The following section is not legal advice. Readers should consult with their own lawyers.
What can I do, as a barn owner, to cover myself when a client’s horse falls ill or gets hurt and I can’t get in touch with the client? Many of my clients do not have insurance, and I find myself in a Catch-22 situation. I get in trouble if I call a vet and get in trouble if I don’t.
—Jen Meadows, California
This is one of those questions that is really easy to solve if you have a written boarding agreement, and extremely difficult to solve if you don’t have one.
The following is the language I use in boarding agreements to deal with this situation:
(1) Should the horse become sick or injured, Farm shall telephone the Owner immediately upon becoming aware of the situation. (2) If the Owner is unavailable, Farm has the authority to secure emergency veterinary and/or blacksmith care. (3) The Owner is responsible to pay all costs relating to this care. (4) Farm is authorized as Owner’s agent to arrange billing to the Owner. (5) The Owner hereby authorizes Farm to spend up to, but no more than, $_________.00 for emergency care if the Owner is unavailable.
Here are the benefits of this clause (I’ve numbered the sentences above for convenience; you don’t need them in an actual boarding agreement.) The first sentence establishes the farm’s obligation to let the owner know about a problem as soon as the farm is aware of one. This reminds the farm of its legal obligation to inform the owner of any condition that needs attention, an obligation that applies even if there is no written boarding agreement.
The second sentence gives the farm the legal authority to act as an agent for the owner in obtaining care. When a person appoints an agent to act in his or her place, the agent has the authority to make the reasonable decisions that would normally be made in a given situation.
The third and fourth sentences establish that, even though the agent made the decision, the owner who appointed the agent is liable for the consequences of the agent’s decision. In short, the owner is liable for the bills.
The fourth sentence gives the farm legal authority to tell the vet or farrier to bill the owner, not the farm. Many farms would prefer to pay the vet or farrier directly, so that the vet or farrier is not waiting on the boarder. A farm can still do that under the terms of this clause. Sentence four simply enables the farm to decide which option to use in a particular situation. Sentence three obligates the horse owner to pay whoever presents the bill.
The fifth sentence is one I came across about two years ago and immediately added to all of my boarding agreements. By establishing a limit on how much the owner is willing to spend, the farm has a guideline on how to address an emergency. This clause helps you avoid the situation in which a boarder tells you that “money is no object” when his horse becomes ill. Everyone has a limit. Get a firm, hard figure that seems realistic.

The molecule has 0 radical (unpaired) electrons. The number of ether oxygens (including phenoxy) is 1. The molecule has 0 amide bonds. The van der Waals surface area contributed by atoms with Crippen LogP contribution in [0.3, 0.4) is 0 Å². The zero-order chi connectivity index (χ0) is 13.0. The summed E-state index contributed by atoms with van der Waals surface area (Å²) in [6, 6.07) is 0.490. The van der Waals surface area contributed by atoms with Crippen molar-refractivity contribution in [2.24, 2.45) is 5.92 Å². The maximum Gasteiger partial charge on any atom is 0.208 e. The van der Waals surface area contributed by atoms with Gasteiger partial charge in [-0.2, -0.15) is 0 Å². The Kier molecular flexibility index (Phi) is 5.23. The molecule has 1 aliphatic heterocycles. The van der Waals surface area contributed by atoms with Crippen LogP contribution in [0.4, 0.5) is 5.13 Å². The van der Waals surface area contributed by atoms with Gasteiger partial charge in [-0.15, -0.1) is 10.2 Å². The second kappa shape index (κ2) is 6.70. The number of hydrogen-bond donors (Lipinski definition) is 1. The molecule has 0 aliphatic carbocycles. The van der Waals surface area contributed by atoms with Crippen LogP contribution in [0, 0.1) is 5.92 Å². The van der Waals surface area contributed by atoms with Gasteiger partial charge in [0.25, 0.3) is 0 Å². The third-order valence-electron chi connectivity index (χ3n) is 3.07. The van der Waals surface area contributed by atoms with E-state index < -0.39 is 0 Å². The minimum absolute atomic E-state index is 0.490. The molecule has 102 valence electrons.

Consider this example: The owner’s horse develops a colic that is going to require immediate surgery—the horse is in extreme pain. The estimated total bill will be at least $2,000. You call the owner, but can’t get in touch with her. The owner has stated in her boarding agreement that the most she will allow you to spend is $500. In this situation, you are legally justified in putting the horse down, even though you haven’t been able to contact the owner. On the other hand, if the owner gave you a $2,000 limit, you would be legally justified in sending the horse off for surgery, even though you haven’t been able to contact the owner. Either way, the owner has set the value that she places on the horse, and that removes the farm from the problem of trying to decide whether the horse is worth saving on not.
Remember, though, that this clause applies to EMERGENCIES ONLY. If a decision can be put off until you can contact the owner without harming the horse, then the situation isn’t an emergency and can wait. The fact that the vet is going to have to charge extra for a second visit after you contact the owner does not make it an emergency. Usually it’s up to the vet or farrier to determine whether an emergency exists or not.
That covers those horses that don’t have mortality or loss-of-use insurance. But what of those that do? In those cases, you need to contact the carrier and determine what its decision is. Information about the insurance policy and how to contact the insurer should also be part of your boarding agreement. As a practical matter, if the horse is insured for $10,000 and the vet says that a cure is possible for $1,000, the insurance company will probably authorize the cure and expect the owner of the horse to pay the vet.
So use written boarding agreements and save yourself from grief. If you don’t get it in writing and your boarder refuses to pay for services you have authorized, your only real option is to take the owner to small claims court. You’ll then have to convince the judge that your decision to call the vet and incur expenses was reasonable, and that the owner should be required to pay you back.
Written boarding contracts can protect you, and they prevent the owner from being surprised by large vet bills. And that resolves your Catch-22.